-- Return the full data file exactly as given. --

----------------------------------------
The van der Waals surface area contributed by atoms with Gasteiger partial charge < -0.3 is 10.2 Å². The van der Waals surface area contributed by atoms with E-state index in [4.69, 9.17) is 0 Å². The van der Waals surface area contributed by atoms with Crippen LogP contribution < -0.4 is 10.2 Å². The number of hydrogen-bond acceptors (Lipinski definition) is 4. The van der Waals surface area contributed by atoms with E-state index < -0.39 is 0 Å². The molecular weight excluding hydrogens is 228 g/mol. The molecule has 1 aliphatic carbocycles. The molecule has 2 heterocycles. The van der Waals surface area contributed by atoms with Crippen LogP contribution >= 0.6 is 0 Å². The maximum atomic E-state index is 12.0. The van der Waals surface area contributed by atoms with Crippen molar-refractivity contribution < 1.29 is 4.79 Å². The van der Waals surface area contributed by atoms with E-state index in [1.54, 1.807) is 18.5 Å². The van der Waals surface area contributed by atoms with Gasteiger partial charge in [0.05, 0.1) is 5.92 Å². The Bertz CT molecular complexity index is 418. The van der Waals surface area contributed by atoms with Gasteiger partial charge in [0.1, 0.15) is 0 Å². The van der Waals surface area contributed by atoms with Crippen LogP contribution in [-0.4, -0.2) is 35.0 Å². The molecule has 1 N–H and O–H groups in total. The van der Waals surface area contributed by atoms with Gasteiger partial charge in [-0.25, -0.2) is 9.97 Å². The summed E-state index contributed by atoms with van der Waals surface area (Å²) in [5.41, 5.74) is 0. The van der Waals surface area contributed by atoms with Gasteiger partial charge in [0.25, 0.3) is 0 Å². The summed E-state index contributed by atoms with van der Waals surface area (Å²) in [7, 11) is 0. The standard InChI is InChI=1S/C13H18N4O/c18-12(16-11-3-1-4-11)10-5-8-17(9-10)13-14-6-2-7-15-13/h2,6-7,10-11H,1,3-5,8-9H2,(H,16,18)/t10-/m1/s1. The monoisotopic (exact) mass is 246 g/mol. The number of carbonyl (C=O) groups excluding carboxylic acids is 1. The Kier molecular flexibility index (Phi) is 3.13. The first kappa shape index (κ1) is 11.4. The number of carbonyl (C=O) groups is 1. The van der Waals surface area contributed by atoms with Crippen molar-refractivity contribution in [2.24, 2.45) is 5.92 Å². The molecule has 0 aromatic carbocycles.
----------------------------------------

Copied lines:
The van der Waals surface area contributed by atoms with Gasteiger partial charge < -0.3 is 10.2 Å². The van der Waals surface area contributed by atoms with E-state index in [4.69, 9.17) is 0 Å². The van der Waals surface area contributed by atoms with Crippen LogP contribution < -0.4 is 10.2 Å². The number of hydrogen-bond acceptors (Lipinski definition) is 4. The van der Waals surface area contributed by atoms with E-state index < -0.39 is 0 Å². The molecular weight excluding hydrogens is 228 g/mol. The molecule has 1 aliphatic carbocycles. The molecule has 2 heterocycles. The van der Waals surface area contributed by atoms with Crippen LogP contribution >= 0.6 is 0 Å². The maximum atomic E-state index is 12.0. The van der Waals surface area contributed by atoms with Crippen molar-refractivity contribution < 1.29 is 4.79 Å². The van der Waals surface area contributed by atoms with E-state index in [1.54, 1.807) is 18.5 Å². The van der Waals surface area contributed by atoms with Gasteiger partial charge in [0.05, 0.1) is 5.92 Å². The Bertz CT molecular complexity index is 418. The van der Waals surface area contributed by atoms with Gasteiger partial charge in [0.1, 0.15) is 0 Å². The van der Waals surface area contributed by atoms with Crippen LogP contribution in [-0.4, -0.2) is 35.0 Å². The molecule has 1 N–H and O–H groups in total. The van der Waals surface area contributed by atoms with Gasteiger partial charge in [-0.25, -0.2) is 9.97 Å². The summed E-state index contributed by atoms with van der Waals surface area (Å²) in [5.41, 5.74) is 0. The van der Waals surface area contributed by atoms with Gasteiger partial charge in [0.25, 0.3) is 0 Å². The summed E-state index contributed by atoms with van der Waals surface area (Å²) in [7, 11) is 0. The standard InChI is InChI=1S/C13H18N4O/c18-12(16-11-3-1-4-11)10-5-8-17(9-10)13-14-6-2-7-15-13/h2,6-7,10-11H,1,3-5,8-9H2,(H,16,18)/t10-/m1/s1. The monoisotopic (exact) mass is 246 g/mol. The number of carbonyl (C=O) groups excluding carboxylic acids is 1. The Kier molecular flexibility index (Phi) is 3.13. The first kappa shape index (κ1) is 11.4. The number of carbonyl (C=O) groups is 1. The van der Waals surface area contributed by atoms with Crippen molar-refractivity contribution in [2.24, 2.45) is 5.92 Å². The molecule has 0 aromatic carbocycles.